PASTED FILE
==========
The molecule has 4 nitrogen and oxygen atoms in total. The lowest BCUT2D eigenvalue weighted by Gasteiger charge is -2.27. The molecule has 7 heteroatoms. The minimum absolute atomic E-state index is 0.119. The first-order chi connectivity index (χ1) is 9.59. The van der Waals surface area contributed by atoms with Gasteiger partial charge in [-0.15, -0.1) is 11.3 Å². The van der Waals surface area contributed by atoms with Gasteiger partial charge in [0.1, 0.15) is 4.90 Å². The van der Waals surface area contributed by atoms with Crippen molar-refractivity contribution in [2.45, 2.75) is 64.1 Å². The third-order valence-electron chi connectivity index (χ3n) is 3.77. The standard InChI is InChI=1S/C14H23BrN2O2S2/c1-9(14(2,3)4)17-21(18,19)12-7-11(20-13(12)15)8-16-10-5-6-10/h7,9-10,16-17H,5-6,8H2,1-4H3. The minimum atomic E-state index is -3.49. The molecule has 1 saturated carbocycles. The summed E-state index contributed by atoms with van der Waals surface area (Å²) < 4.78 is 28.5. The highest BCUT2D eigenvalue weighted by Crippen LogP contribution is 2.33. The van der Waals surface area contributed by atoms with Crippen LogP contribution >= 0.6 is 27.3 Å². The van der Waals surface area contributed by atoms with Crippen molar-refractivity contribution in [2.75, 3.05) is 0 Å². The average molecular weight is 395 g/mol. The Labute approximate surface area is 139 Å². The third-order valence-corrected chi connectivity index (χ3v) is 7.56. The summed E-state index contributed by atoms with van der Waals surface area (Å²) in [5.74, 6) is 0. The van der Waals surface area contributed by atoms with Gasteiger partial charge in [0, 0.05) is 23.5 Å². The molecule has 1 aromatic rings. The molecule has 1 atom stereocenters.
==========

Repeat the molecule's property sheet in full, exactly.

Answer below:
The molecule has 4 nitrogen and oxygen atoms in total. The lowest BCUT2D eigenvalue weighted by Gasteiger charge is -2.27. The molecule has 7 heteroatoms. The minimum absolute atomic E-state index is 0.119. The first-order chi connectivity index (χ1) is 9.59. The van der Waals surface area contributed by atoms with Gasteiger partial charge in [-0.15, -0.1) is 11.3 Å². The van der Waals surface area contributed by atoms with Gasteiger partial charge in [0.1, 0.15) is 4.90 Å². The van der Waals surface area contributed by atoms with Crippen molar-refractivity contribution in [2.45, 2.75) is 64.1 Å². The third-order valence-electron chi connectivity index (χ3n) is 3.77. The standard InChI is InChI=1S/C14H23BrN2O2S2/c1-9(14(2,3)4)17-21(18,19)12-7-11(20-13(12)15)8-16-10-5-6-10/h7,9-10,16-17H,5-6,8H2,1-4H3. The minimum atomic E-state index is -3.49. The molecule has 1 saturated carbocycles. The summed E-state index contributed by atoms with van der Waals surface area (Å²) < 4.78 is 28.5. The highest BCUT2D eigenvalue weighted by Crippen LogP contribution is 2.33. The van der Waals surface area contributed by atoms with Crippen LogP contribution >= 0.6 is 27.3 Å². The van der Waals surface area contributed by atoms with Crippen molar-refractivity contribution in [2.75, 3.05) is 0 Å². The average molecular weight is 395 g/mol. The Labute approximate surface area is 139 Å². The third-order valence-corrected chi connectivity index (χ3v) is 7.56. The summed E-state index contributed by atoms with van der Waals surface area (Å²) in [5.74, 6) is 0. The van der Waals surface area contributed by atoms with Gasteiger partial charge in [0, 0.05) is 23.5 Å². The molecule has 1 aromatic rings. The molecule has 1 atom stereocenters.